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Diversity of AMF associated with Ammophila arenaria ssp. arundinacea in Portuguese sand dunes

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Abstract

Dune vegetation is essential for the formation and preservation of sand dunes and the protection of the coast line. Coastal sand dunes are harsh environments where arbuscular mycorrhizal fungi (AMF) play an important role in promoting plant establishment and growth. We present a study of the diversity of AMF associated with A. arenaria ssp. arundinacea in two locations of the Portuguese coast under a Mediterranean climate. These two locations were selected to compare a well-preserved dune system from a protected area with a degraded dune system from a public beach. AMF diversity was assessed mainly by cloning and sequencing of a fragment of the ribosomal SSU using the primer NS31 and AM1. Most of the 89 AMF clones obtained from the rhizosphere and roots of A. arenaria belonged to the genus Glomus, the largest clade within the Glomeromycota. Higher AMF diversity was found in the least disturbed site, in which spores of Scutellospora persica, Glomus constrictum and Glomus globiferum were found in the rhizosphere of A. arenaria.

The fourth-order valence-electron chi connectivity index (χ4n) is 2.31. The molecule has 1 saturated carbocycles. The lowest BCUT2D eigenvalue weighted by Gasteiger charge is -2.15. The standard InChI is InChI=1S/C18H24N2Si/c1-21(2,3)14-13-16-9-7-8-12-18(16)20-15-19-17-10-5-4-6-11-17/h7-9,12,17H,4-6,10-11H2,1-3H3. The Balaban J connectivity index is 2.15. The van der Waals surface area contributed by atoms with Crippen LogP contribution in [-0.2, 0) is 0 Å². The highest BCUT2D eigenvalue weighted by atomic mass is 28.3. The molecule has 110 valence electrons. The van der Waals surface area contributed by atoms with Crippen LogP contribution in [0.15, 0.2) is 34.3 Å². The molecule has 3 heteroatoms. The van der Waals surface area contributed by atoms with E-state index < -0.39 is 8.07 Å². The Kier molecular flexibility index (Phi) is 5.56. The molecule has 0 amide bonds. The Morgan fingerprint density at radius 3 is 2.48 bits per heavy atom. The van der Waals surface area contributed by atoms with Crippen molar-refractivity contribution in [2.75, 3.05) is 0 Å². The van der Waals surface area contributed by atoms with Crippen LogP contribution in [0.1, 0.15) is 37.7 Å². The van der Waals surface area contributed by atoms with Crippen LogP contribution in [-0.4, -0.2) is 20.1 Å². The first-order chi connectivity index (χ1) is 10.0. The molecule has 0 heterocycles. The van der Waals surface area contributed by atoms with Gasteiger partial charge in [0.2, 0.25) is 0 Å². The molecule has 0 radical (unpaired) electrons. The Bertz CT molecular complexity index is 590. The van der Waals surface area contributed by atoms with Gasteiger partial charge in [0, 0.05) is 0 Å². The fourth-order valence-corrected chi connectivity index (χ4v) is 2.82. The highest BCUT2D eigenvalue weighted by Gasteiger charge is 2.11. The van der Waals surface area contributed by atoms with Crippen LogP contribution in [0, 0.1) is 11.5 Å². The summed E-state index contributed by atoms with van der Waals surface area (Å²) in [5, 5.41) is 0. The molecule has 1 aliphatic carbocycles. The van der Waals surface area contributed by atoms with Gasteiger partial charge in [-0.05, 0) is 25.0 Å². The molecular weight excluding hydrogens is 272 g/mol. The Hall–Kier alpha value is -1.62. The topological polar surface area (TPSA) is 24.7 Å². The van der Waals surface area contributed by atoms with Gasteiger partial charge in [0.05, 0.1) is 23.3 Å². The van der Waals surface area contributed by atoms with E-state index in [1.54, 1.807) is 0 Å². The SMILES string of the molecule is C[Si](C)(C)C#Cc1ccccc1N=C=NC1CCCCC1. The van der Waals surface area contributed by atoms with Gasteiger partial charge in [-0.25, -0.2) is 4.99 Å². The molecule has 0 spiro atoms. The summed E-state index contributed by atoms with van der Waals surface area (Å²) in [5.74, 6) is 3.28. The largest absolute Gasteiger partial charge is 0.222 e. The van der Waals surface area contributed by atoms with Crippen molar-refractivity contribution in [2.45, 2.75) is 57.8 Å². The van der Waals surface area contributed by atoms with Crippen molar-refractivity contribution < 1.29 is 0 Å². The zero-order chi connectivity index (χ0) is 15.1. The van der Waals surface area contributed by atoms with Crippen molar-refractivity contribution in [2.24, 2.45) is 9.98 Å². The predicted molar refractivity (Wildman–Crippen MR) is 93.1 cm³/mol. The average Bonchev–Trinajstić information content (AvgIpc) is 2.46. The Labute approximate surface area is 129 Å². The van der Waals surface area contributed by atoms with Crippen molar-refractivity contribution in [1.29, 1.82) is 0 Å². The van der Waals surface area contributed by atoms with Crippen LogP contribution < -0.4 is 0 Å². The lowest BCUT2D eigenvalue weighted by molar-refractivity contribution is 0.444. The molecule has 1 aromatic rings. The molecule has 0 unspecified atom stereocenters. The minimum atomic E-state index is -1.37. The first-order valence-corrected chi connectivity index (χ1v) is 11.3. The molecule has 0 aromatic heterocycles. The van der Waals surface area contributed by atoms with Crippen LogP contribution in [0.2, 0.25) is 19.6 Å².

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Acknowledgements

We thank Dr. Chris Walker for the determination of AMF species and his comments on the manuscript, and Gilberto Silva, João Crisóstomo and Dr. Mann for their help in the sampling. This work was funded by the EU project EcoTrain (HPRN-CT-2002-00210).

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Correspondence to Susana Rodríguez-Echeverría.

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Rodríguez-Echeverría, S., Freitas, H. Diversity of AMF associated with Ammophila arenaria ssp. arundinacea in Portuguese sand dunes. Mycorrhiza 16, 543–552 (2006). https://doi.org/10.1007/s00572-006-0070-9

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  • DOI: https://doi.org/10.1007/s00572-006-0070-9

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